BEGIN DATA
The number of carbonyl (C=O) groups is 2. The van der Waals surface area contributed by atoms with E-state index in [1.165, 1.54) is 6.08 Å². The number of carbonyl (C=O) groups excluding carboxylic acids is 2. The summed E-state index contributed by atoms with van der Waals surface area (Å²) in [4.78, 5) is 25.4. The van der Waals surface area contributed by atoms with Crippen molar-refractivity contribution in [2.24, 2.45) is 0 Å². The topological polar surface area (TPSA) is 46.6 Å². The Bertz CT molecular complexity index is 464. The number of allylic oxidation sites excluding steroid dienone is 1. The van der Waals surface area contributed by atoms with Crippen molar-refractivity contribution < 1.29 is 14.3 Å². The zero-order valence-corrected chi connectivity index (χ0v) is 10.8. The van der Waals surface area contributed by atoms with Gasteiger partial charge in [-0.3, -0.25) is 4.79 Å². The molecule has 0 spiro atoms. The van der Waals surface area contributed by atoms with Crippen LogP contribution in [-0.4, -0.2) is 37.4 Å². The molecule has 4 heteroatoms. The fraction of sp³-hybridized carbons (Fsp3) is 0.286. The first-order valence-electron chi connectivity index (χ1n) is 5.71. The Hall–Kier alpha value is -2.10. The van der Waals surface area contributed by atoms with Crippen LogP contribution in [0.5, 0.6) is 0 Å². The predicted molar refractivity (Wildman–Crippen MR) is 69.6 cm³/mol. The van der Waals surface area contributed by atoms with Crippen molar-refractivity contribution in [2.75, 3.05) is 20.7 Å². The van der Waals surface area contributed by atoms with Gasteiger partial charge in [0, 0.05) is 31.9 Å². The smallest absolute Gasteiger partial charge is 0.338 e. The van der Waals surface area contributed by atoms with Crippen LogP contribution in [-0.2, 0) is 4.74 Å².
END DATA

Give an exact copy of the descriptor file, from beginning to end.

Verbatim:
The number of carbonyl (C=O) groups is 2. The van der Waals surface area contributed by atoms with E-state index in [1.165, 1.54) is 6.08 Å². The number of carbonyl (C=O) groups excluding carboxylic acids is 2. The summed E-state index contributed by atoms with van der Waals surface area (Å²) in [4.78, 5) is 25.4. The van der Waals surface area contributed by atoms with Crippen molar-refractivity contribution in [2.24, 2.45) is 0 Å². The topological polar surface area (TPSA) is 46.6 Å². The Bertz CT molecular complexity index is 464. The number of allylic oxidation sites excluding steroid dienone is 1. The van der Waals surface area contributed by atoms with Crippen molar-refractivity contribution < 1.29 is 14.3 Å². The zero-order valence-corrected chi connectivity index (χ0v) is 10.8. The van der Waals surface area contributed by atoms with Gasteiger partial charge in [-0.3, -0.25) is 4.79 Å². The molecule has 0 spiro atoms. The van der Waals surface area contributed by atoms with Crippen LogP contribution in [-0.4, -0.2) is 37.4 Å². The molecule has 4 heteroatoms. The fraction of sp³-hybridized carbons (Fsp3) is 0.286. The first-order valence-electron chi connectivity index (χ1n) is 5.71. The Hall–Kier alpha value is -2.10. The van der Waals surface area contributed by atoms with Crippen LogP contribution in [0.5, 0.6) is 0 Å². The predicted molar refractivity (Wildman–Crippen MR) is 69.6 cm³/mol. The van der Waals surface area contributed by atoms with Crippen molar-refractivity contribution in [2.75, 3.05) is 20.7 Å². The van der Waals surface area contributed by atoms with Gasteiger partial charge in [0, 0.05) is 31.9 Å². The smallest absolute Gasteiger partial charge is 0.338 e. The van der Waals surface area contributed by atoms with Crippen LogP contribution in [-0.2, 0) is 4.74 Å².